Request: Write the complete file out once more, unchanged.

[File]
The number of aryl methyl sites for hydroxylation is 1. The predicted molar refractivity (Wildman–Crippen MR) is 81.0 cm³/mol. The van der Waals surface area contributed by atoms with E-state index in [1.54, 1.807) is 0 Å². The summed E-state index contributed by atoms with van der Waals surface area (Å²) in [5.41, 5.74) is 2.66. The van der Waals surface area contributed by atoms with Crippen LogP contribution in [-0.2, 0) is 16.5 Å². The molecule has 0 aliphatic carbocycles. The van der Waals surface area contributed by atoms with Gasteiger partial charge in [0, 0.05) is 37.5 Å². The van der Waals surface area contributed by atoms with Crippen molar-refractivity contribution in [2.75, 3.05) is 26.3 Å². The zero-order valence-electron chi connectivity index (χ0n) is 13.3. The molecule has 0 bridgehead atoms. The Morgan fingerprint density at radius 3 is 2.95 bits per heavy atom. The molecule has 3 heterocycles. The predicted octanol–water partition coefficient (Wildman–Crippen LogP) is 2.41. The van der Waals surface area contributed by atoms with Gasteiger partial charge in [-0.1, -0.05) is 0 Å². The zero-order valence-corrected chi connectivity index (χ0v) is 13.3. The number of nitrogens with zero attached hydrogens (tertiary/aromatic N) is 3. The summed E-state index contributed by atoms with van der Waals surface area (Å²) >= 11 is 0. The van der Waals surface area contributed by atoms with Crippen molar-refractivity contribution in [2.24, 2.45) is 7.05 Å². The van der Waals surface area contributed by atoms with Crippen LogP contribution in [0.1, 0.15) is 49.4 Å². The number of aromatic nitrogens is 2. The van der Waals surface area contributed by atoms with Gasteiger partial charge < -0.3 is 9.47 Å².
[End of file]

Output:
The number of aryl methyl sites for hydroxylation is 1. The predicted molar refractivity (Wildman–Crippen MR) is 81.0 cm³/mol. The van der Waals surface area contributed by atoms with E-state index in [1.54, 1.807) is 0 Å². The summed E-state index contributed by atoms with van der Waals surface area (Å²) in [5.41, 5.74) is 2.66. The van der Waals surface area contributed by atoms with Crippen LogP contribution in [-0.2, 0) is 16.5 Å². The molecule has 0 aliphatic carbocycles. The van der Waals surface area contributed by atoms with Gasteiger partial charge in [0, 0.05) is 37.5 Å². The van der Waals surface area contributed by atoms with Crippen molar-refractivity contribution in [2.75, 3.05) is 26.3 Å². The zero-order valence-electron chi connectivity index (χ0n) is 13.3. The molecule has 0 bridgehead atoms. The Morgan fingerprint density at radius 3 is 2.95 bits per heavy atom. The molecule has 3 heterocycles. The predicted octanol–water partition coefficient (Wildman–Crippen LogP) is 2.41. The van der Waals surface area contributed by atoms with Gasteiger partial charge in [-0.1, -0.05) is 0 Å². The zero-order valence-corrected chi connectivity index (χ0v) is 13.3. The number of nitrogens with zero attached hydrogens (tertiary/aromatic N) is 3. The summed E-state index contributed by atoms with van der Waals surface area (Å²) >= 11 is 0. The van der Waals surface area contributed by atoms with Crippen molar-refractivity contribution in [2.24, 2.45) is 7.05 Å². The van der Waals surface area contributed by atoms with Crippen LogP contribution in [0.1, 0.15) is 49.4 Å². The number of aromatic nitrogens is 2. The van der Waals surface area contributed by atoms with Gasteiger partial charge < -0.3 is 9.47 Å².